I’ve been a member of the Clandestine Cake Club for a couple of years, but I’ve never been brave enough to go along to a meet. My image was of a group of super-talented bakers who would snort with laughter at my super-amateur attempt. But when I heard that Lauren – who I’d met at The High Tea Club – was running the Ely group, I decided to be brave. On Day 14 of #100DaysNoTV, I (nervously) took a cake that I had baked to share with others.
so, what is the clandestine cake club?
The brainchild of Lynn Hill, the Clandestine Cake Club (CCC) began in Leeds in December 2010 with its purpose to have a place for cake lovers to meet and chat over tea and cake. “Bake, Eat and Talk about Cake” is their mission statement. What’s not to like?
For every meet there is a theme and the location is kept secret until a couple of days before – hence the clandestine bit! In five years the CCC has become enormously popular and there are over 200 clubs worldwide. That’s a lot of cake!
Ely is pretty small, but it’s a sociable place. The Ely branch of the CCC has been going for nearly four years and has close to seventy members.
Our theme was European Christmas Market and the only rule was that your cake could be cut into – at least – eight pieces. I thought I should pull out the stops for this one, so I decided – heaven knows why – to make a Bundt cake, for the very first time.
I didn’t even have the right tin. Fortunately I found one with two days to go. Thank goodness I’d given myself time (most unlike me) for a practice run. My first attempt partially stuck to the tin (below – still tasted good 😉 ), but I nailed it the second time!
samovar tea house
Three days before the meet, we found out that we were going to the beautiful Samovar Tea House. Now, possibly I’m biased as the owner is a friend of mine, but if you visit you’ll know exactly why this is my favourite tea house in Ely.
As normal I was running late and was the last to arrive (tut) but I felt at ease pretty quickly, helped by blogger friend, Alice, and her hubby, Chris. I soon realised that the image I’d painted of CCC members was completely wrong. Their cakes were all amazing, but nobody chortled when I took mine out of its box. Result!
They are a friendly and chatty bunch, who didn’t just talk about cake. We talked about Star Wars, alcohol, haircuts, running clubs, the 80s and a whole lot more.
It was fascinating to see how everyone had interpreted the theme so differently, and the Bundt was a popular style. After a couple of hours, when everyone was quite literally full, we cut up what cake remained and each went home with a doggy bag with a slice of each. Rob and the boys were pleased.
I really enjoyed every part of this experience. I don’t often bake which is mainly down to time, plus the fact that Rob is a much better baker! I’m already looking forward to the next Ely Clandestine Cake Club meet. Wonder what the theme will be?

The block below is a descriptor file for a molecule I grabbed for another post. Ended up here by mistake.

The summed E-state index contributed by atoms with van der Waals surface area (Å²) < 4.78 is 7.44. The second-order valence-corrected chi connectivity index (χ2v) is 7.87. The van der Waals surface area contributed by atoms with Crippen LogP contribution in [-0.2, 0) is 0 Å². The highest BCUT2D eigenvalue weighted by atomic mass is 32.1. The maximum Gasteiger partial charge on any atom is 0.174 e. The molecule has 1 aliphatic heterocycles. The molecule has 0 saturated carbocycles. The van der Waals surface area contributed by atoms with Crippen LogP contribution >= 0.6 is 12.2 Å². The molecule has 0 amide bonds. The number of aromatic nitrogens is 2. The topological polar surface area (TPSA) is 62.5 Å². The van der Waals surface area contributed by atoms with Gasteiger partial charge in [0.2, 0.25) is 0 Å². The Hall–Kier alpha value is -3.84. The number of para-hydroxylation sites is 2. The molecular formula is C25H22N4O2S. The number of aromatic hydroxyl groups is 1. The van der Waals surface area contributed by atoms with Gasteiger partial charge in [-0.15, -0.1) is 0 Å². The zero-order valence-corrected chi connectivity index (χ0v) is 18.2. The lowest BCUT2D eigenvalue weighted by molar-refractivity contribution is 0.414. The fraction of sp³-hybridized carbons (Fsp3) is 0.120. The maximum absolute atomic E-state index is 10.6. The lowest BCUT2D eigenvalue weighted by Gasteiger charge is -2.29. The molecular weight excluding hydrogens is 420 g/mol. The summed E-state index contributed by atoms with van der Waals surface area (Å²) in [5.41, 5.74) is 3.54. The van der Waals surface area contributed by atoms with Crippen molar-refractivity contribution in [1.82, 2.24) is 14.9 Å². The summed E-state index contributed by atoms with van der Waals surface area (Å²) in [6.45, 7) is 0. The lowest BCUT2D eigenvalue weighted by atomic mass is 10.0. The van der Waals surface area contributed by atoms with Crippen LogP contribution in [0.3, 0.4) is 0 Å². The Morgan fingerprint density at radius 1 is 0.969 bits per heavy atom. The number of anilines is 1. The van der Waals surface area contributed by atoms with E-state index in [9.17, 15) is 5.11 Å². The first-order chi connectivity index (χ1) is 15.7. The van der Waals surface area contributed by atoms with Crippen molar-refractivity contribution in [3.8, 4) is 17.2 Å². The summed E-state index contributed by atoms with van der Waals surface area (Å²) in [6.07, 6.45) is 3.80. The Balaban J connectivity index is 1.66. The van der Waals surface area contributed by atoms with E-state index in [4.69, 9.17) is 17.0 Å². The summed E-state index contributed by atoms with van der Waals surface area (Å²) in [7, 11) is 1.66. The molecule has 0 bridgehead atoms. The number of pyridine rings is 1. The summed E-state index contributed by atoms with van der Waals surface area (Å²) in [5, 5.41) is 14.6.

Ever the pessimist, I was completely blown away by the comments I got about my cake. We had some family staying that weekend, and my mum-in-law was so impressed she asked for the recipe. It’s going to be our alternative Christmas cake and I can’t wait to make it again!
If you’d like to give it a go, here’s how:
250g unsalted butter (room temperature)
400g light muscovado sugar
Zest of 1 orange
300g plain flour
4 tsp ground mixed spice
2 tsp baking powder
100g marzipan, cut into small cubes
Melted butter or cooking oil for greasing the tin
- Preheat your oven to 150ºC (fan oven).
- Grease your tin with melted butter or oil using a pastry brush, making sure that every crease is well covered.
Pour in much more butter or oil than you think you need, then drain it away.
- Sift some plain flour over your greased tin. This will help the cake to come out completely without sticking. Tap out any excess.
- Add the butter, sugar and orange zest to a bowl and cream together until you have a smooth, even mixture.
- Pour the buttermilk and eggs onto the mixture and beat until fully mixed in.
- Carefully fold in the flour, mixed spice and baking powder.
- Add the marzipan and mincemeat and fold in gently.
- Pour the mixture into the Bundt tin, making sure it’s smoothed and level on the top. Bake for around 90 minutes.
After 75 minutes you can check with a skewer: if it comes out clean, the cake is done.
- Leave it for at least an hour to cool before turning it out on to a cooling rack.
This is not an exact science, but as Bundt tins are more heavy duty than other cake tins, they do take longer to cool down.
- If you wish, you could decorate with a dusting of icing sugar, or perhaps drizzle with icing as I did.
- Slice and enjoy! 🙂
I think the moral of this story is not to let nerves get in the way of trying something new that you believe you’ll enjoy. I had spent far too long worrying that I would feel uncomfortable at a CCC meet, but in the end it was so much better than I’d ever hoped it would be.
Do you like to bake? Are you a CCC member? Would love to hear from you.
Bye for now!